A Great Literature Guide to the DSM-5

ISBN : 9781605356761

Eric Altschuler
120 Pages
219 x 193 mm
Pub date
Jul 2017
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This text examines prominent individuals from great literature and their apparent mental disorders or diseases. It then investigates how those disorders and diseases meet the DSM-5 (Diagnostic and Statistical Manual-5) diagnostic criteria, and how the authors of these stories could have had enough knowledge to create characters who were suffering from mental illness hundreds of years before these illnesses were classified or defined.


Foreword by V.S. Ramachandran, M.D., Ph.D
Section 1: Introduction to the DSM
Chapter 1. The Case of Samson Son of Manoah
Section 2: DSM-5 Diagnoses in Great Literature
Chapter 2. Using the DSM-5: The Oldest Case of Schizophrenia Found in a Story by Nicolai Gogol
Chapter 3. A Hoarding Old Man and a Disembodied Nose: Other Diagnoses in Gogol
Chapter 4. The Case of Dr. Henry Jekyll, M.D., D.C.L., LL.D., F.R.S., PH.D
Chapter 5. Melville's Bartleby: Why the Scrivener Preferred Not
Chapter 6. An Elementary Diagnosis
Chapter 7. ADHD in a Seventeenth-Century Dutch Village School
Chapter 8. Disease in the Hundred-Acre Wood: Pediatric Psychiatric Disease in Literature
Chapter 9. Moving and Sleeping with Dickens and Dracula
Chapter 10. PTSD: A Continuing Saga of Many Wars and Two Cities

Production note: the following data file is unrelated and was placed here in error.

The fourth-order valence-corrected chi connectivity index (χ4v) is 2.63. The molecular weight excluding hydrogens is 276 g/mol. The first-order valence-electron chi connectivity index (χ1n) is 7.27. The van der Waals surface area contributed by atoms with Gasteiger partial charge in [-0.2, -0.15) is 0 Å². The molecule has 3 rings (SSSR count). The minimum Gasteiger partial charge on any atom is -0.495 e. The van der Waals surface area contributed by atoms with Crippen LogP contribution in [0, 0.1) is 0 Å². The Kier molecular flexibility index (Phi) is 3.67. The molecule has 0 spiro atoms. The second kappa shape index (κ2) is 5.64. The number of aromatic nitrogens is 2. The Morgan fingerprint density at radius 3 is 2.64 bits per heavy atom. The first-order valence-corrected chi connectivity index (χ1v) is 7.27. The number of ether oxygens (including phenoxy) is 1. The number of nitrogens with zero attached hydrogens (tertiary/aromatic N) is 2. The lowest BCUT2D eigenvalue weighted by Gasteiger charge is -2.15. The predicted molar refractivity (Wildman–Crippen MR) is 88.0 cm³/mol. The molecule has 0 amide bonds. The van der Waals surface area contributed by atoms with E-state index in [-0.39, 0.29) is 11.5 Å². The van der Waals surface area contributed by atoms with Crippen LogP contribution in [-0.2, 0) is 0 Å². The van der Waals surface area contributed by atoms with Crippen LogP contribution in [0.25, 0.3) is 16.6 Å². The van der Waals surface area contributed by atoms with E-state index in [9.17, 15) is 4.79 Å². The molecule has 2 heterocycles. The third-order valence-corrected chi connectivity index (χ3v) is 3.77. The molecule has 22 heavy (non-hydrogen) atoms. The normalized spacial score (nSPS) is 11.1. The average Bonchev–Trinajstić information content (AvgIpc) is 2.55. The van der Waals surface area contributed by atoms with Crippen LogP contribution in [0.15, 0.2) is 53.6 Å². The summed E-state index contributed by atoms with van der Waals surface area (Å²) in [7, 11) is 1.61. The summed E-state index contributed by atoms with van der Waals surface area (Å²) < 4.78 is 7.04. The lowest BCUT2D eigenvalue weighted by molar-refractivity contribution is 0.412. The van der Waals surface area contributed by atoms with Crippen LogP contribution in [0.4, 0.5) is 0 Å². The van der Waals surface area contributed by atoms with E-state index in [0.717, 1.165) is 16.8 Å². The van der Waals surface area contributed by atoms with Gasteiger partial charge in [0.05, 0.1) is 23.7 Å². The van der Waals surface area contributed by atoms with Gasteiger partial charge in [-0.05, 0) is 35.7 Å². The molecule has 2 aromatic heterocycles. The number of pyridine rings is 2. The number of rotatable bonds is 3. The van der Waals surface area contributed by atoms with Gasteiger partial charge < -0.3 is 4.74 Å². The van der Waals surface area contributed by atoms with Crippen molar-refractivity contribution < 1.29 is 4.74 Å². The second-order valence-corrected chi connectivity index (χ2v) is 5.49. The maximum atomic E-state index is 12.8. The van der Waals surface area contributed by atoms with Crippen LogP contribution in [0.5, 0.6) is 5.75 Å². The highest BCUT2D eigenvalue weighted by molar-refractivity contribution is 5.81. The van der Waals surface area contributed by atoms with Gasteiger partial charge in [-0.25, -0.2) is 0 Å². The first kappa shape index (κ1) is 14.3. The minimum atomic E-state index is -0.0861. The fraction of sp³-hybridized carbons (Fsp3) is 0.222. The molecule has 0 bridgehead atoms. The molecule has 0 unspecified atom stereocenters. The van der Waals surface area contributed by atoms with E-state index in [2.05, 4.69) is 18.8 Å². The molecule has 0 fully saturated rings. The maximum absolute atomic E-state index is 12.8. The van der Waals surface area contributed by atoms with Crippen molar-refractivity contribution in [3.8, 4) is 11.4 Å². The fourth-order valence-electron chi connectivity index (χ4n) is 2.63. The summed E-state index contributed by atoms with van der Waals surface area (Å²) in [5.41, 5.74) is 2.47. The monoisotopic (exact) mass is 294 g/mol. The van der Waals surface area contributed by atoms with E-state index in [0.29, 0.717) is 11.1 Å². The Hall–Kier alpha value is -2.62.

Section 3: Neuropsychiatric Disease in Literature
Chapter 11. Shakespeare
Chapter 12. The Incredible Edgar Allan Poe
Chapter 13. Heracles and Homer
Chapter 14. The Brain that Kills the Heart: Death in a James Joyce Story
Section 4: Putting Things to Work
Chapter 15. Using the DSM
Epilogue: A License to Make Literary Diagnoses

About the author: 

Eric L. Altschuler is Associate Professor at Temple University School of Medicine in the Department of Physical Medicine and Rehabilitation at Temple University Hospital. His primary research interest is basic and clinically applied cognitive neuroscience: the search to understand how the brain works and how this knowledge can be applied to treat disease. Dr. Altschuler was the first to show a benefit of mirror therapy for individuals with hemiparesis following strokes and the use of mirror therapy for an orthopaedic condition.

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